Which exchange or bridge they utilize is irrelevant to the users. They care about timeliness, security, and affordable prices. Many Defi protocols will eventually evolve into back-ends that support well-known wallets and interfaces.
Money has three basic functions: a store of value, a means of exchange, and a unit of account. Bitcoin will eventually become a unit of account on par with the U.S. dollar or the euro. Most stablecoins, which make up many cryptocurrencies, are used for payment. Ether ETH $1,263 and, to a far lesser extent, Bitcoin BTC $16,947
Cryptocurrencies employ them as value-storing units. But the world’s primary unit of the account continues to be the U.S. dollar. Bitcoin is valued in dollars, just like everything else.
The adoption of cryptocurrencies as a unit of account will mark the true triumph of sound money. Right now, Bitcoin is the leading contender for this position. Such a triumph will mean a profound change in perspective.
What must occur during the next five years for this to be possible
For cryptocurrencies to serve as a primary unit of account, there must be a significant decline in trust in the U.S. dollar and the euro. By printing trillions of dollars in fiat currency, allowing unusually high inflation to rise, freezing hundreds of billions of a sovereign country’s reserves, and other actions, Western authorities have already done a lot to weaken this confidence. This could only be the beginning.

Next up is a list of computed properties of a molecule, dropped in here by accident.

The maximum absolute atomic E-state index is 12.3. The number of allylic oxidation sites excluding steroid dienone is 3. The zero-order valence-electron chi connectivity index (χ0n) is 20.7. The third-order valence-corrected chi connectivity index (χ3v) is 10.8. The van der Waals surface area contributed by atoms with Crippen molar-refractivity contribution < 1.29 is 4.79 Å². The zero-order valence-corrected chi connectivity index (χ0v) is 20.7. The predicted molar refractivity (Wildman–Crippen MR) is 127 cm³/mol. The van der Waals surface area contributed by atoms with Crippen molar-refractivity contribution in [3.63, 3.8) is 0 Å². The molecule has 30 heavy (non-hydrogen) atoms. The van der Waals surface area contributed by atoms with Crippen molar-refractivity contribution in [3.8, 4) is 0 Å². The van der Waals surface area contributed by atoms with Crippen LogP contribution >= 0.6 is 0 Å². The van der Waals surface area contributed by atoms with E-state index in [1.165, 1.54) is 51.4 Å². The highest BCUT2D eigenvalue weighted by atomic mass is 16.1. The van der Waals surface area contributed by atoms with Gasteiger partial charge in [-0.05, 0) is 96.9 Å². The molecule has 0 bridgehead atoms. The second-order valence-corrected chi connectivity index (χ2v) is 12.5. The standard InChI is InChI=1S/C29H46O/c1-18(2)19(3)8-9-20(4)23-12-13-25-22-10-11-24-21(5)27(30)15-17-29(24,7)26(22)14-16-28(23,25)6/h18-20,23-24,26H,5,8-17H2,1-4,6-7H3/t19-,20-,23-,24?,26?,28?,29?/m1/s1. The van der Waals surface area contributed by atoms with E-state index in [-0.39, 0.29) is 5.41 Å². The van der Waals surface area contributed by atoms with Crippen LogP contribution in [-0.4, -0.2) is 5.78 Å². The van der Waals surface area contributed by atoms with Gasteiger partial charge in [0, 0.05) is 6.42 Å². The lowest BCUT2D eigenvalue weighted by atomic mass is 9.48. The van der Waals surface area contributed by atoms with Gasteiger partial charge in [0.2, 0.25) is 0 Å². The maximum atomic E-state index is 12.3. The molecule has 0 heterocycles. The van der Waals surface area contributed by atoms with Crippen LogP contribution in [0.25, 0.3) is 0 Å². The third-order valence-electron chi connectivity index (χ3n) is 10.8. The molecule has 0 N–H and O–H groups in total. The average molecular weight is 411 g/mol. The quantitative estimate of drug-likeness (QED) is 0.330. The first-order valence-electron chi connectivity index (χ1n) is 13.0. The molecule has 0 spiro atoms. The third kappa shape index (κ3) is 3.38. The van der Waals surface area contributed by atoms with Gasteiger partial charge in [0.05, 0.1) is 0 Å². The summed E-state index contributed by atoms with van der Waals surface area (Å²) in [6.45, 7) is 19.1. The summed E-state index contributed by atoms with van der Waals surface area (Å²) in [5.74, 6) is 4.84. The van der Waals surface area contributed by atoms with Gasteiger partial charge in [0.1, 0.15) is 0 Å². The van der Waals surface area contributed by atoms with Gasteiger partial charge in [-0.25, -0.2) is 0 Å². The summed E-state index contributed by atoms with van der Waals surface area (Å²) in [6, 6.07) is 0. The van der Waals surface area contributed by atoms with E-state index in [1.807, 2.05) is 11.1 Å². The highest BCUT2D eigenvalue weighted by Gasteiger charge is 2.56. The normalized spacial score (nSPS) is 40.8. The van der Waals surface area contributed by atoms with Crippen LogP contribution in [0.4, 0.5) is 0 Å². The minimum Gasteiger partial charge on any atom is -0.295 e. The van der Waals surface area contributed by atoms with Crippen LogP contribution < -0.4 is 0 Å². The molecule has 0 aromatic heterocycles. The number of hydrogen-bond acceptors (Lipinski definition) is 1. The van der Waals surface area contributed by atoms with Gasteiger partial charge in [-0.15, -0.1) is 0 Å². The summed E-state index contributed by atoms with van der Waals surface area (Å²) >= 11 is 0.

What if inflation worsens considerably more than expected? What if the financial crisis lasts for a long time? What if a fresh outbreak starts? What happens if the war in Ukraine spreads to nearby nations? These are all eventualities that could happen. Of course, some are absurd, but they are all conceivable.
The ranking of at least half of the top 50 cryptocurrencies will deteriorate.
The likelihood of a significant shift in the top cryptocurrencies ranking is considerable. The list will be cleared of obvious zombies like Ethereum Classic ETC $20.59, and projects that currently appear to be in unassailable positions may not only be dethroned but also completely disappear.
Undoubtedly, certain stablecoins will decline. They will be replaced with fresh ones. $0.343 ADA Cardano
Will drop to the bottom of the list and become a living corpse. The undertaking is progressing excruciatingly slowly. Developers don’t ignore this as an issue; they even appear to perceive a benefit in it.
The cryptocurrency market will split based on location.
Although cryptocurrencies are, by nature, international, they are not immune to the influence of other states. The state always has a competitive advantage and a secret weapon. Numerous nations, including the United States, the European Union, China, India, Russia, and others, have already enacted or are threatening to enact tight regulation of cryptocurrencies.
Internal state motivations are combined with the influence of global competition. Some cryptocurrency projects started limiting Russian consumers’ access to their services or even freezing their funds when Russia was subjected to severe sanctions. In the future, this scenario might recur concerning China.